Sovetskaya str., 15

The three-floor rectangular building is in the Stalinist Empire style. The main facade has a symmetrical composition. The1st and 2nd floors are decorated with rectangular display windows, the 3rd with semicircular ones. The piers on the 1st floor are highlighted with large horizontal rustic, profiled panels with cartouches at the top. The wall on the 2nd and 3rd floors is decorated with pilasters with Corinthian capitals. The axis of symmetry is emphasized by the main entrance, a window and a panel above it (the 2nd floor) and a deaf lunette with a keystone and a cartouche (the 3rd floor). It is crowned with an arched pediment with a round lucarne on the tympanum. The border of the 1st floor is highlighted by an interfloor cornice, the border of the facade - by a profiled cornice with modulons, rosettes and a belt of dentils. A balustrade parapet runs along the edge of the roof.

The courtyard facade has traces of alterations in window openings and floor superstructures. In the center of the facade there is a 5-sided risalit with a staircase. Its arched windows are decorated with a keystone. The facade is completed by a profiled cornice. The tambour and the elevator shaft appeared in 1970. In the interior of the 1st and 2nd floors (possibly the 3rd), stucco rosettes with floral ornaments and Soviet symbols have been preserved on the ceilings.

The development of Sovetskaya Street (until 1919 - Rumyantsevskaya street) took shape in the second half of the 19th and early 20th centuries, when it acquired the functions of an urban center. After the Great Patriotic War, some of the buildings in it were restored with the preservation of artistic and stylistic features, and some of them were largely rebuilt. Building No. 15 belongs to the latter. The year of its construction is unknown, but in 1913 it already existed. The project was developed by outstanding architect Stanislav Danilovich Shabunevsky (1866-1937). The two-floor building before the Second World War was an example of the Art Nouveau style. The main symmetrical facade was flanked by wide decorated lesenes. The lesenes in the piers ended with large support brackets. The center of the facade was emphasized by an arched doorway and a balcony with an openwork lattice above it, a curved pediment. In the center of the courtyard facade there was a risalit for the staircase, on the roof there was a parapet (an openwork metal lattice between stone pedestals).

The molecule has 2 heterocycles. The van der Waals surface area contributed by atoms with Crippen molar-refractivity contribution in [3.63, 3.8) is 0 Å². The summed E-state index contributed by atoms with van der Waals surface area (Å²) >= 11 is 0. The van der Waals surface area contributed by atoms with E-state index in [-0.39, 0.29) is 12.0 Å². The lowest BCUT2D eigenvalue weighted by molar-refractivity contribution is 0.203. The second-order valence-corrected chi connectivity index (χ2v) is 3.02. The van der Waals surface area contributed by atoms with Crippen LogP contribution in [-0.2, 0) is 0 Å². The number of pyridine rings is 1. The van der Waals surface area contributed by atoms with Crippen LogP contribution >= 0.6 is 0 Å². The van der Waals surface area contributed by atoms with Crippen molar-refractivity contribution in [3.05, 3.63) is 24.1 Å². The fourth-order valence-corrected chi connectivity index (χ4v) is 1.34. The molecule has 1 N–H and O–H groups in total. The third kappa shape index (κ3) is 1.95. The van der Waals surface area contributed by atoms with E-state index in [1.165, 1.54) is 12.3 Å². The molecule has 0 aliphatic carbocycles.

From the address directory of Gomel for 1913, it follows that the building housed the treasury and shops. The building was partially destroyed during the Second World War. In 1950 it was reconstructed with a third floor superstructure. The main facade received a new, corresponding to the time, architectural solution. The building was adapted for a trading house. Until recently, it served as a store.

Sovetskaya street, house number 15. Photo of the 1940s. From the funds of the museum GIKU "Gomel palace and park ensemble".

Sovetskaya street, house number 15 (second on the left). Photo from the album “Gomel in photo illustrations”, 1961

Sovetskaya street, house number 15. 2011.